restudy the stuff from one day to the next until I have gone over all the
information and feel comfortable with it. Lastly, I not only read the slides or
notes I took in class but also read the given book for the class and take notes
on that. The one main thing I struggle with while studying which I feel a lot
of students can agree on is staying focused for a certain about of time. This
seems to be a growing problem among the younger population and is a real
problem when it comes to studying and retaining information. For the first exam
in this class I am reading the chapter in the book and taking notes on that then
after I finish one chapter I am looking at the slides that were covered in
class and connecting the information from the book to the information covered
in class. To prepare for the next exam one thing I want to start doing is after
each class go over the information again to make sure I understand it completely
right after we go over it and ask any questions that I am confused about to
better prepare for the upcoming test.
--Original published at Ariana's Blog
My study habits have changed drastically from high school to college. In high school, I never really had to study and when I did, I would just cram the night before. Once I got to college I knew that would have to change. Now, I try to review all my notes every day, just a quick read through so it starts to stick. Around 2-3 weeks before an exam I take an hour out of my day to study the material. A week before, I will really start getting deeper into the material and studying for a longer amount of time. I still cram a little bit of the information beforehand, but I usually start early enough and know the material well. I also try to get my other work done the week before the exam, so I have that time to commit to studying. Along with that, I like to have a study group with people who keep me focused and who want to study as well. I am pretty good at taking breaks in between my studying, however, sometimes I take too many breaks. One thing that I could improve on is keeping my phone in a different room. It becomes a big distraction when I have it near me. My studying habits change with every class I take. Some classes need more time and some need less.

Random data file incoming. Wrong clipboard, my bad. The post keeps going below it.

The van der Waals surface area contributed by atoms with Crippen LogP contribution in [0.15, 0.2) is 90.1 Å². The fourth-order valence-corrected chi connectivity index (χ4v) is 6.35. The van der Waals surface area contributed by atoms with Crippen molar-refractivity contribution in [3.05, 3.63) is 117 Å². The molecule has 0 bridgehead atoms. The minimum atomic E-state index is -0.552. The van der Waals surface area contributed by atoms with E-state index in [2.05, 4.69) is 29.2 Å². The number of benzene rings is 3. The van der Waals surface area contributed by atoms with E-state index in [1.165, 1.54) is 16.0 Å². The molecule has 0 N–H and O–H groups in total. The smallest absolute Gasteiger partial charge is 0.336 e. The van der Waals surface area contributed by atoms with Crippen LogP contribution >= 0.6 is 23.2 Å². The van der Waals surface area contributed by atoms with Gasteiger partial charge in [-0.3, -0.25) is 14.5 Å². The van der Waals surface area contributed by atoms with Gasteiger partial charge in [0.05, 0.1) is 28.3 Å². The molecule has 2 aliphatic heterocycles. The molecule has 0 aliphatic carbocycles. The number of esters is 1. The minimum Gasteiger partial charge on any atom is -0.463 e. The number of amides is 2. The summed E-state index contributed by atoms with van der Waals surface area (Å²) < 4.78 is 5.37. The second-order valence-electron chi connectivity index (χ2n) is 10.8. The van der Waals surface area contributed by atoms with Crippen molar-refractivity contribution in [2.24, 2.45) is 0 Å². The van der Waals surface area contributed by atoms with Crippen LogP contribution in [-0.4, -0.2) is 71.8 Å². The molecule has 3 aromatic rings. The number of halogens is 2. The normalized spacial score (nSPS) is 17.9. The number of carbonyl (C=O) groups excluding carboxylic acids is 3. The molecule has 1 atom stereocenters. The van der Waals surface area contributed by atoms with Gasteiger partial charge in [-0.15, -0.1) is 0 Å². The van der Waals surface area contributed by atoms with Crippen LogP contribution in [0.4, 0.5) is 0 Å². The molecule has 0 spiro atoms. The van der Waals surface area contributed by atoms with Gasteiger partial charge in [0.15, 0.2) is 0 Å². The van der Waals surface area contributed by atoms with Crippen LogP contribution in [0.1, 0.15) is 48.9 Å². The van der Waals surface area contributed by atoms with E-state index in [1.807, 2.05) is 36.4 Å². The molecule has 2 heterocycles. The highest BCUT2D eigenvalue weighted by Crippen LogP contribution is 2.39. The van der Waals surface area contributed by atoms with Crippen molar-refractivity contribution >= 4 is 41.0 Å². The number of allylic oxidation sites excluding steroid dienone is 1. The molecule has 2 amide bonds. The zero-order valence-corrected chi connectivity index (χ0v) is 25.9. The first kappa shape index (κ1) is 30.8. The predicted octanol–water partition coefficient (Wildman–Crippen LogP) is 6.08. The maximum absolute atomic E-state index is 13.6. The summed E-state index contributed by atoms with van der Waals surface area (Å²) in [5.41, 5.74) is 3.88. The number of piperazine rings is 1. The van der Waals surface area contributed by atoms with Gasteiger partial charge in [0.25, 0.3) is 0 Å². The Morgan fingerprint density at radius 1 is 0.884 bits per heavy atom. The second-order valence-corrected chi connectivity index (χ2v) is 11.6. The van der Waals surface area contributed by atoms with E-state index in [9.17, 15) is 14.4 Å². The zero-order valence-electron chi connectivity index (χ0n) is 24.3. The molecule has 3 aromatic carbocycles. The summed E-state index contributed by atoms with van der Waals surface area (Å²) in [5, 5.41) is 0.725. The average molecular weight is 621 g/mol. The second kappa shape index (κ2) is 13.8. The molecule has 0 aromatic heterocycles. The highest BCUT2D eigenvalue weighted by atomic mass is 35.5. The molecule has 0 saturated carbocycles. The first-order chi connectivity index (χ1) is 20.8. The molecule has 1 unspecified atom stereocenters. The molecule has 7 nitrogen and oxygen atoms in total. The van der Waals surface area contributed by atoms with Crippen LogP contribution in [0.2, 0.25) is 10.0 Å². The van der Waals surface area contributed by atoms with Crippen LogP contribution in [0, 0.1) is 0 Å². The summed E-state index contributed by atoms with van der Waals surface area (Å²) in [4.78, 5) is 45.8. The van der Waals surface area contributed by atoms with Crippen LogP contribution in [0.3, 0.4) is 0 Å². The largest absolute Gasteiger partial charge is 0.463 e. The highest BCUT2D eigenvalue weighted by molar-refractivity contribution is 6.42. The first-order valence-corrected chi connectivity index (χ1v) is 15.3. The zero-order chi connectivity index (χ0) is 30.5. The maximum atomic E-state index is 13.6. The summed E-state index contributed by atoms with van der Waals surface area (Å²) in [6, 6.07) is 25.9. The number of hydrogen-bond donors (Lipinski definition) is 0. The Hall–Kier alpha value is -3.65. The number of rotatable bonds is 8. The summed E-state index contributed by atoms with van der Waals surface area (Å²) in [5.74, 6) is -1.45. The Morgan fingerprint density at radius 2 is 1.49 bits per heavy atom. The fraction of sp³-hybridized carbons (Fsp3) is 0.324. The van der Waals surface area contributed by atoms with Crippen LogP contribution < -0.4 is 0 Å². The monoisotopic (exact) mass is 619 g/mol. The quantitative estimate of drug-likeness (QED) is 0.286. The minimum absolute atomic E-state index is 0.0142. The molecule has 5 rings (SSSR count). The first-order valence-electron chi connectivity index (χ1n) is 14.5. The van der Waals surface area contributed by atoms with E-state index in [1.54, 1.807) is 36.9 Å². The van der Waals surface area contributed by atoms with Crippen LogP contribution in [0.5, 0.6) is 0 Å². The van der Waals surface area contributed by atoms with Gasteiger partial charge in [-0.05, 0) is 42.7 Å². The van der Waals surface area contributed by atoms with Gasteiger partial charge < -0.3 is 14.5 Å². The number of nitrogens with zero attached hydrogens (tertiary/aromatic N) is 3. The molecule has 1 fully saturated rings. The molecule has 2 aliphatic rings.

For this class, I know I need a lot of time to study. I have already gone through my notes multiple times. I also have been trying to make note cards for definitions and important people after the lectures so I can learn those as we go. I am taking the reading seriously and trying to take notes that I believe are going to be important. Depending on how I do on the upcoming exam will determine whether I need to change my study habits for this class.
--Original published at Jessica K's College Blog
The first day of school, finding the love of your life, marriage, and everything else a person may love in life, they have the power to remember it all.
No matter what the circumstance, people have evolved their way of understanding the situation with the power of their minds, rethinking past experiences or evaluating past advice to solve any problem at hand. For the most part, memories also serve as a timeline for everything a person has gone through and can be remembered if the impression was longlasting and memorable. That is how people from all ages can go about their lives as well with the information they learned earlier in their life, like the alphabet for example. People have to rely on memory to do jobs, know their location, focus on certain tasks in hand, and so much more.